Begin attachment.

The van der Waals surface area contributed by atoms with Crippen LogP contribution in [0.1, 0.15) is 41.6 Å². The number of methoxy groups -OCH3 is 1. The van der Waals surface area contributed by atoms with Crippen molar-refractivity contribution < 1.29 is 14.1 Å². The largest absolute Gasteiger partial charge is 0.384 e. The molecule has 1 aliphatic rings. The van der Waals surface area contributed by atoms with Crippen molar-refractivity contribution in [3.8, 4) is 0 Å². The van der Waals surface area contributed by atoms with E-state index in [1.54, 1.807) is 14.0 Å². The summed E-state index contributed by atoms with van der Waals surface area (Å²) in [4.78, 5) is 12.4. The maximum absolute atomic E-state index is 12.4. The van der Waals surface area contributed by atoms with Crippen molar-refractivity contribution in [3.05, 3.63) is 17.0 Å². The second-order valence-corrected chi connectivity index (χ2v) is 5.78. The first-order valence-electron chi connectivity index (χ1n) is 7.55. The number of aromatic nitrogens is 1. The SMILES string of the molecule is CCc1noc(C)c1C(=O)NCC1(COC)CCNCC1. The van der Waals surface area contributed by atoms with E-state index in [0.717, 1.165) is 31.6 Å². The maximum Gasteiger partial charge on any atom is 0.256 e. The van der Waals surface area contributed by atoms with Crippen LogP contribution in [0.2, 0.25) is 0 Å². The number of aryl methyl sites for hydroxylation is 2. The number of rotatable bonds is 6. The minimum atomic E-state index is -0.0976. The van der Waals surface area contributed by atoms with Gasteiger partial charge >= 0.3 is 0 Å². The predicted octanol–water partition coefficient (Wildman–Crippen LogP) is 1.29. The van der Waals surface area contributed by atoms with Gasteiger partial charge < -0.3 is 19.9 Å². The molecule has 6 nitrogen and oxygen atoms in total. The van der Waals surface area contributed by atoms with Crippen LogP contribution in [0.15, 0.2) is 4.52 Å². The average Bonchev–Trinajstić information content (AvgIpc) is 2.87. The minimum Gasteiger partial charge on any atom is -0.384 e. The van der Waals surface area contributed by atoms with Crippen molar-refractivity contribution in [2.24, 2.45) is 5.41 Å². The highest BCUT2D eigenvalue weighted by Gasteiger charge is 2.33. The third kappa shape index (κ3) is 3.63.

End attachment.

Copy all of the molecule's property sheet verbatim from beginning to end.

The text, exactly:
The van der Waals surface area contributed by atoms with Crippen LogP contribution in [0.1, 0.15) is 41.6 Å². The number of methoxy groups -OCH3 is 1. The van der Waals surface area contributed by atoms with Crippen molar-refractivity contribution < 1.29 is 14.1 Å². The largest absolute Gasteiger partial charge is 0.384 e. The molecule has 1 aliphatic rings. The van der Waals surface area contributed by atoms with Crippen molar-refractivity contribution in [3.8, 4) is 0 Å². The van der Waals surface area contributed by atoms with E-state index in [1.54, 1.807) is 14.0 Å². The summed E-state index contributed by atoms with van der Waals surface area (Å²) in [4.78, 5) is 12.4. The maximum absolute atomic E-state index is 12.4. The van der Waals surface area contributed by atoms with Crippen molar-refractivity contribution in [3.05, 3.63) is 17.0 Å². The second-order valence-corrected chi connectivity index (χ2v) is 5.78. The first-order valence-electron chi connectivity index (χ1n) is 7.55. The number of aromatic nitrogens is 1. The SMILES string of the molecule is CCc1noc(C)c1C(=O)NCC1(COC)CCNCC1. The van der Waals surface area contributed by atoms with E-state index in [0.717, 1.165) is 31.6 Å². The maximum Gasteiger partial charge on any atom is 0.256 e. The van der Waals surface area contributed by atoms with Crippen LogP contribution in [0.2, 0.25) is 0 Å². The number of aryl methyl sites for hydroxylation is 2. The number of rotatable bonds is 6. The minimum atomic E-state index is -0.0976. The van der Waals surface area contributed by atoms with Gasteiger partial charge >= 0.3 is 0 Å². The predicted octanol–water partition coefficient (Wildman–Crippen LogP) is 1.29. The van der Waals surface area contributed by atoms with Gasteiger partial charge < -0.3 is 19.9 Å². The molecule has 6 nitrogen and oxygen atoms in total. The van der Waals surface area contributed by atoms with Crippen LogP contribution in [0.15, 0.2) is 4.52 Å². The average Bonchev–Trinajstić information content (AvgIpc) is 2.87. The minimum Gasteiger partial charge on any atom is -0.384 e. The van der Waals surface area contributed by atoms with Crippen molar-refractivity contribution in [2.24, 2.45) is 5.41 Å². The highest BCUT2D eigenvalue weighted by Gasteiger charge is 2.33. The third kappa shape index (κ3) is 3.63.